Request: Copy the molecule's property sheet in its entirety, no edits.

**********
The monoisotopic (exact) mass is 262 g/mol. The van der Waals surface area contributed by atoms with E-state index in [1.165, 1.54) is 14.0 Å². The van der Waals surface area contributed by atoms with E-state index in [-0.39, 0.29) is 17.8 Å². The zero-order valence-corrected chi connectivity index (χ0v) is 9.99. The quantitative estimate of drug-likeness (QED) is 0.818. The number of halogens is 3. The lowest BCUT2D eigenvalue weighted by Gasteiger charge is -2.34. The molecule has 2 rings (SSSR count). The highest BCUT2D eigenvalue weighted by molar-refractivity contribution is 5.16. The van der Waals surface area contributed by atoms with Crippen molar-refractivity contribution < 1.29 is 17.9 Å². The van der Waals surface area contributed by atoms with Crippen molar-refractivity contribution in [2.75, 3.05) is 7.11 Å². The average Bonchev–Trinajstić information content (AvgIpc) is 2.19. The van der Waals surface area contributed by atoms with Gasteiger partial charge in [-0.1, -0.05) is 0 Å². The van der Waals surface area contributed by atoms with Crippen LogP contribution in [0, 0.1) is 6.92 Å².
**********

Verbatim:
The monoisotopic (exact) mass is 262 g/mol. The van der Waals surface area contributed by atoms with E-state index in [1.165, 1.54) is 14.0 Å². The van der Waals surface area contributed by atoms with E-state index in [-0.39, 0.29) is 17.8 Å². The zero-order valence-corrected chi connectivity index (χ0v) is 9.99. The quantitative estimate of drug-likeness (QED) is 0.818. The number of halogens is 3. The lowest BCUT2D eigenvalue weighted by Gasteiger charge is -2.34. The molecule has 2 rings (SSSR count). The highest BCUT2D eigenvalue weighted by molar-refractivity contribution is 5.16. The van der Waals surface area contributed by atoms with Crippen molar-refractivity contribution < 1.29 is 17.9 Å². The van der Waals surface area contributed by atoms with Crippen molar-refractivity contribution in [2.75, 3.05) is 7.11 Å². The average Bonchev–Trinajstić information content (AvgIpc) is 2.19. The van der Waals surface area contributed by atoms with Gasteiger partial charge in [-0.1, -0.05) is 0 Å². The van der Waals surface area contributed by atoms with Crippen LogP contribution in [0, 0.1) is 6.92 Å².